Businesses demand deletion of few provisions in VAT, IT acts

Country’s top trade body leaders in a joint press statement on Monday demanded deletion of certain proposed new provisions in the VAT Act 2012 and Income Tax Ordinance 1984 in order to maintain a business-friendly tax regime in light of the Covid-19 Induced Economic Situation

“The proposed Budget for 2020-21 against the backdrop of the Covid19 pandemic, its effects on the global economy and on Bangladesh in particular, is probably destined to be one of the most important in recent history for Bangladesh”, the statement said.  Country’s largest chamber, the Dhaka Chamber of Commerce and Industries (DCCI), Metropolitan Chamber of Commerce and Industries (MCC) and BUILD issued jointly.

Signed by the DCCI President, Shams Mahmud, MCCI President, Nihad Kabir and Chairman of BUIL, Abul Kashem Khan, the statement said externally, the COVID-19 pandemic has caused a supply-shock recession. The related uncertainty may slow the expansion of global value chains by at least 35%. Indeed, world trade is no longer expanding faster than world GDP. 

It is clear that shrinking production at firms worldwide will create a recession unlike any we have seen. In outlooks for next year, the International Monetary Fund, the OECD, and other international organizations assumed a V-shaped recovery. 

But this narrative was likely influenced by the rapid recovery of global value chains after the 2008-10 Great Recession, a downturn that originated in the financial system, not the real economy worldwide. 

Given the importance of broken supply relationships in the current downturn, this recession is likely to be unique. The accompanying collapsed domestic consumer demand in OECD countries is already severely disrupting exports for Bangladesh.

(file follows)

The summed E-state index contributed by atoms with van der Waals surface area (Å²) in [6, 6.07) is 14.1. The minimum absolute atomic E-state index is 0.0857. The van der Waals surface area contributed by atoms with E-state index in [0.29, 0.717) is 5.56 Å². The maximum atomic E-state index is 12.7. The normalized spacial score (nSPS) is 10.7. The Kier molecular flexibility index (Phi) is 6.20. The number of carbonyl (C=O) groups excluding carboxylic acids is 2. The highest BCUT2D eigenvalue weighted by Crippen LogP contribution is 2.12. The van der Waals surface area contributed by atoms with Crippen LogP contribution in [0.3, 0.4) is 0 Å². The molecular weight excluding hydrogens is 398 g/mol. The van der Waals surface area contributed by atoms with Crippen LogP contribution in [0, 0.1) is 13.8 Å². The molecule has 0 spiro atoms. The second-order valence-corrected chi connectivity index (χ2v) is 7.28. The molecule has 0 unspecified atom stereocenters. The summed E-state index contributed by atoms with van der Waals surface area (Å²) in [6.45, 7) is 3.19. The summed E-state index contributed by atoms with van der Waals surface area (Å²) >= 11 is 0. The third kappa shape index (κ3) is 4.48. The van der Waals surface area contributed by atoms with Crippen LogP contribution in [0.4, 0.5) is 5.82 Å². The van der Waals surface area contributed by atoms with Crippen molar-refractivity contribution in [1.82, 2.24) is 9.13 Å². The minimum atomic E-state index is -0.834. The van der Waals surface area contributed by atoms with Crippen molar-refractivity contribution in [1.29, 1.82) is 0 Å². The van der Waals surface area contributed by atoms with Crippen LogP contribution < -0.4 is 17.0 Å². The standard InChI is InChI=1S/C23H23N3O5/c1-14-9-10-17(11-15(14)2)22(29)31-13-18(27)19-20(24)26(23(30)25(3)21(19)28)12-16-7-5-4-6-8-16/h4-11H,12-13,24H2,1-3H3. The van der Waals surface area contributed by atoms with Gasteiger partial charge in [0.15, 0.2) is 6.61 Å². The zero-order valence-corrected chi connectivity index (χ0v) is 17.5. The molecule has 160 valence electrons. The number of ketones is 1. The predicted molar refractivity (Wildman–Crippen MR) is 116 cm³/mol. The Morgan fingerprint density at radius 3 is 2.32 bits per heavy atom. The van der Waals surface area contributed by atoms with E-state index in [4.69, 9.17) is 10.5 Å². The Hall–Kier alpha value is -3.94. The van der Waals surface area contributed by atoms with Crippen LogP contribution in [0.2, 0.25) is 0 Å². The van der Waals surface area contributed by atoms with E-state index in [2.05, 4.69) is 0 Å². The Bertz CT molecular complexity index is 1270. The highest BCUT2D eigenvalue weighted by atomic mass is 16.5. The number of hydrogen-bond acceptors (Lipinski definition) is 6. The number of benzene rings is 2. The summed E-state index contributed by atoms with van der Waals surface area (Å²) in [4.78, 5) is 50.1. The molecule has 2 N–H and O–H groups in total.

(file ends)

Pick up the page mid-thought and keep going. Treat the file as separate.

The statement focused that in Bangladesh local businesses are now struggling to survive sales drops of 30-90%, after a 66 day nationwide shutdown. The majority of consumers faced with reduced income, unemployment and fear about their health and well-being have reacted by reducing consumption to mainly essentials such as food and medicines. 

“Almost every sector of the economy from telecom to housing to transport to FMCG to transport have seen collapsing demand. In this situation what is most important is to find ways to resuscitate local demand and kick-start the economy. The Government through its budget must find ways to provide desperately needed liquidity and relief to as many business sectors of the economy as possible, throughout the whole economy, including domestic as well as export sectors”, it added. 

In these circumstances, the only option for policymakers is to spur growth in as many sectors as possible, which is exactly what stimulus programs are designed to do. Prime Minister has recognized that instantly and her announcement of a series of such programmes was a welcome move in that direction. 

Policy measure that can do good in these extraordinary times cannot be ignored for fear they may be abused. If they are abused, then the offenders can be prosecuted to the full extent of the law. But steps need to be taken now to infuse funds and demand into the system and revitalize the economy, through policy support and other measures.

There are specifically seven areas in this Budget which, they felt, will impede business going forward. 

“They will increase the financial burdens on business, make doing business more difficult and expensive and also penalise compliant businesses. We urge the authorities concerned to review and rectify these measures in the interest of the continued economic growth of Bangladesh”, the statement added.